By Jared Ipsen
May 26, 2019

whelmed.

There’s a saying by some geezer called Marshall McLuhan that goes, “the medium is the message.” In my limited understanding, that means something like: the limitations of the technology the message is spread on are gonna have a pretty big impact on what you’re trying to say. And after spending the last week thinking about why we all hate each other so much on the internet, that saying might have helped me figure it out.
 
Social media sucks and is making us all dumber, and we all know it. Whether it’s the 280 character limit of hot takes on Twitter or the 2200 characters you can use to sell bullshit snake oil on Instagram, these quick little bites of instant information don’t exactly make for actual discussion or critical thinking. And it’s not just this dumbing down that sucks - these social media giants reward anger over everything. Anger gets you to comment on a post. Anger gets you to reply to someone’s story. And, in turn, anger makes ad dollars.

New Zealand media giants love to post controversial articles about gender issues, race relations, sexism, and religion knowing that their loyal followers will be whipped into a frenzy of bigotry and hatred in the comment section (remember, anger = dollars). And when your anger is immediately rewarded with a dopamine hit from starting an argument, sending a tweet, or posting a status, why wouldn’t we want to keep blasting our misinformed, heat of the moment opinions online? Some dudes called Brendan Nyhan and Jason Reifler discovered this phenomenon called ‘the backfire effect’ back in 2010, where they found if you argue with someone about an issue and present some evidence to support your case, it can actually push them to believe even more strongly in their position. So why do we try to change people’s opinions with anger and rage online, when it doesn’t really work at all?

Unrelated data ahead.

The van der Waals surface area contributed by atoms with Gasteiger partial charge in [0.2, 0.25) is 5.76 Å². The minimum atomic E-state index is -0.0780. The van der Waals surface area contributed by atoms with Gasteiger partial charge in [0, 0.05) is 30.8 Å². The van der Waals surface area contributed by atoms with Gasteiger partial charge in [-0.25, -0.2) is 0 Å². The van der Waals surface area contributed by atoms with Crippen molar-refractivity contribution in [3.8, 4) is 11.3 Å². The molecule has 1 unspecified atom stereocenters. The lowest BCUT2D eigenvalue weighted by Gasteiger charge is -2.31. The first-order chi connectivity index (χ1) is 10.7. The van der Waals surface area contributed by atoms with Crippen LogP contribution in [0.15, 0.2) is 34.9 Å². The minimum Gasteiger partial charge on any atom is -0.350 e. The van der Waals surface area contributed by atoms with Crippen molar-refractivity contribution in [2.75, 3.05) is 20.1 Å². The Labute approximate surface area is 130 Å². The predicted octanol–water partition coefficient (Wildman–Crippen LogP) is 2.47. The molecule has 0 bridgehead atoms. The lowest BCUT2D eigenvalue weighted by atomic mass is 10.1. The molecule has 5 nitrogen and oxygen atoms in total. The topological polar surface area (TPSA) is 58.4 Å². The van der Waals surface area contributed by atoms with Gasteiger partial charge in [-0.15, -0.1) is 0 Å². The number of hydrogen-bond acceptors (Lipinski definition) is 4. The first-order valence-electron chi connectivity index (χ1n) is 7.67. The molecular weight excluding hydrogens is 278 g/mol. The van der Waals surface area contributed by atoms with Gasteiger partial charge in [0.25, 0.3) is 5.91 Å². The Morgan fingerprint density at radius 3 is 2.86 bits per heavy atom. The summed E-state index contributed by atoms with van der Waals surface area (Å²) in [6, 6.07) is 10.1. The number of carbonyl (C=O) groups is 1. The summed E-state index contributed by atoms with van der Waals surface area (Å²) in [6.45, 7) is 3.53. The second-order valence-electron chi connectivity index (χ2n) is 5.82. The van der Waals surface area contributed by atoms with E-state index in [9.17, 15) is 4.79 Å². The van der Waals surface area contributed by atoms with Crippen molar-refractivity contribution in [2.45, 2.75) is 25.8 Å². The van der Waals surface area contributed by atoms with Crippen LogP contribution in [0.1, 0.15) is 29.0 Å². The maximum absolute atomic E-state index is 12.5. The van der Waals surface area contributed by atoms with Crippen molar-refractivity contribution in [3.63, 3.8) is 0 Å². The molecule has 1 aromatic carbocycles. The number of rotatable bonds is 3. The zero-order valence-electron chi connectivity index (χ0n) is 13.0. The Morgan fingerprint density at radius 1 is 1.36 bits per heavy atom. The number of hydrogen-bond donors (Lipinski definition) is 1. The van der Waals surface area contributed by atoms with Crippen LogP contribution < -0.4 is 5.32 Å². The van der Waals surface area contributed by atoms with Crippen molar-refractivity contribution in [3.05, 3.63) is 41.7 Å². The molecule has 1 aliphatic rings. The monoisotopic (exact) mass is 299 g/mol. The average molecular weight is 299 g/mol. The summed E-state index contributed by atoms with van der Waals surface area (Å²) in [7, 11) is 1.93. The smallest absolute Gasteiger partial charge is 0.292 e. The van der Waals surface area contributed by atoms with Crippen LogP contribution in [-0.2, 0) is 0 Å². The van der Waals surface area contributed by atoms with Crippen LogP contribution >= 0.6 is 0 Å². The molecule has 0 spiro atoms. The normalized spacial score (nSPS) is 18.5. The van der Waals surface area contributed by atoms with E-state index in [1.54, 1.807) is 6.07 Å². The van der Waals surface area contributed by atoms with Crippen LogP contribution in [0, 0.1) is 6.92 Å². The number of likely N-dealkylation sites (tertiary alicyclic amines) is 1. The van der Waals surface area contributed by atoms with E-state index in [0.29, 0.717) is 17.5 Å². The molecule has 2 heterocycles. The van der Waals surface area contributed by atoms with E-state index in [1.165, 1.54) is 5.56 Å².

But if the latest shift in our programming is one towards hate, what would it mean for us to fight back? What would it look like for us to truly love each other? And I don’t mean just tolerating one another and existing in our own little bubbles, but actually trying to love and understand these people we share the world with? What would it mean to sit down with people we disagree with and actually talking about our views, instead of just sending them the first study we find on Google that ‘proves them wrong’ and calling it a day?

There’s a lot of things around these days to be angry about, and for good reason - but maybe the internet isn’t the best place to be trying to convince people they’re wrong. Maybe we need to start looking for different mediums - a conversation, a coffee, an attempt at actually trying to understand each other rather than tearing the idea of someone down online. And, much like in Harry Potter, love is the ultimate protection against dark magic.

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